Skip to content

these are the good old days

2018 May 3
by Rachel Turiel

Sorry – couldn’t help myself on this one.

We are coming into the seasonal festival that is blooming fruit trees. I am mesmerized from our upstairs windows, mesmerized from on the ground in the garden, mesmerized on the hiking trails above town looking down at the canopies of blossomy fireworks. Also, I’m just a little challenged by the part where two seconds after the whole town has gone up in a blaze of pink, spring is over. It’s like the paradox of life expressed in a peach tree, or a season. Already, after a recent rain storm, the gutters are filled with the pink confetti of downed blossoms.

Francis Weller says “Grief and love are sisters, woven together from the beginning. Their kinship reminds us that there is no love that does not contain loss and no loss that is not a reminder of the love we carry for what we once held close.”

I mean, I’m not sure he was referring to fruit trees, but still, this is helpful.

Because even the kids growing and changing contains loss. Remember when the kids were little and they lived in our world of gardening and butchering animals and traipsing off to the forest? I think now we’re living in their world of school events and weekend soccer games and opinions about shoe styles.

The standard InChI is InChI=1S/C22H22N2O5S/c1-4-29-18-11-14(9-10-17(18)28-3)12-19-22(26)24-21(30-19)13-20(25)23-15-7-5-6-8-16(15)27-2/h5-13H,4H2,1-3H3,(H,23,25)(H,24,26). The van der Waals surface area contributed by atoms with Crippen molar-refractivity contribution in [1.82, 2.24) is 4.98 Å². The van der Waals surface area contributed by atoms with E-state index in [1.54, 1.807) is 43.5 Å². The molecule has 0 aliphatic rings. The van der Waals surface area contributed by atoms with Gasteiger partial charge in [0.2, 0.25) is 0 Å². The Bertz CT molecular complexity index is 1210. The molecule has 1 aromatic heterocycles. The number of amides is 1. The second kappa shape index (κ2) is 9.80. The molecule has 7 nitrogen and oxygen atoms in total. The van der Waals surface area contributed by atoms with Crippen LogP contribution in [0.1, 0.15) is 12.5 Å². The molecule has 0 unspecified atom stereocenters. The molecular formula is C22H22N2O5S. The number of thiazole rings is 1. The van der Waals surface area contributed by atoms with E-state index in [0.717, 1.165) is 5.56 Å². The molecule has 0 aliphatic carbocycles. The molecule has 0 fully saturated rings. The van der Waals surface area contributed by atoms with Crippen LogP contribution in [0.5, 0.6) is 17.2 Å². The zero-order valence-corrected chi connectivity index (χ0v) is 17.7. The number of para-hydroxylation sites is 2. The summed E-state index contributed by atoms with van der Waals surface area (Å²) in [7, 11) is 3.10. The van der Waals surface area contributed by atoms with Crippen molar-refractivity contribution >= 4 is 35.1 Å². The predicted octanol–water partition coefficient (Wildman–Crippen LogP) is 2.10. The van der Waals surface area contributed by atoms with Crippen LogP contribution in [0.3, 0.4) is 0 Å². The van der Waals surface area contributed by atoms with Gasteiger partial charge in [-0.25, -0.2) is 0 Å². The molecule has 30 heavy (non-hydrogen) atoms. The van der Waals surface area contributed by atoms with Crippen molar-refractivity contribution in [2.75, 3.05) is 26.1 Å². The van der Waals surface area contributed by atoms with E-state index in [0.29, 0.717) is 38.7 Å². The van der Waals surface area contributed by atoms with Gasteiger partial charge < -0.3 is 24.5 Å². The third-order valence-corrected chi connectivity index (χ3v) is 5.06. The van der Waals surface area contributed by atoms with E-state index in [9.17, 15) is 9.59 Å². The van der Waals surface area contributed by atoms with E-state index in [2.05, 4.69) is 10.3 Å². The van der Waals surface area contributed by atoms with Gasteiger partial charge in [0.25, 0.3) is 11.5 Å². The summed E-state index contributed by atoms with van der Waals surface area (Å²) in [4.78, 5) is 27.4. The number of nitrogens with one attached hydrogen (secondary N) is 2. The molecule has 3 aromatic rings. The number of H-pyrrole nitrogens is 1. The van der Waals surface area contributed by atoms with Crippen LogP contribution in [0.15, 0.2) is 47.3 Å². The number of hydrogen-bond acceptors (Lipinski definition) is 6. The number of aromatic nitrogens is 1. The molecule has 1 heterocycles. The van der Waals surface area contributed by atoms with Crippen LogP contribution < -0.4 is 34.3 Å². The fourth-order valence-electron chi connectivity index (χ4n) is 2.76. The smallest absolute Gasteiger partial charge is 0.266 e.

My new favorite bumper sticker is: “These are the good old days.” These days. How could this not be true? I can get all drunk on nostalgia, on the memories of fat toddler Rosie who couldn’t sustain ill will towards anyone for more than 30 seconds. But, there is a ten year old girl who’s here right now, who wants me to check out her turquoise toenails, her ukulele song, her merengue dance skills. Who wants to know that she matters and is seen and appreciated. Every night we say our thankfuls before eating and  Dan often mentions being thankful just to all be here at the table together, which about covers it (even as it includes someone’s onion phobia and someone else so eager to communicate while eating it presents a small choking hazard).

This ten year old in these good old days.

Also, Col shot an invasive dove with his BB gun, skinned and gutted it, and ate that baby for breakfast, juice dripping down his chin like a goddamed boy-king.

The elderberry trees, grape vine and hops are all slithering out of the soil, turning the world green like magic. I like to walk around the garden, not doing any actual work, just taking in all the emergence. The kids no longer follow me around the garden wanting to plant ten pea seeds in one square inch or water a plant to its death. The other day, I was driving Col to a friends house and like a detached, friendly uncle he asked, “So, what’ve you got going in the garden this year?”

I was planning to announce my upcoming nonviolent communication classes here but apparently it takes about a month to write a new post and they all filled. I do have one spot open in my Tuesday evening June/July class. Details here. I’m also doing private NVC consults and enjoying them so much. If this appeals to you, contact me.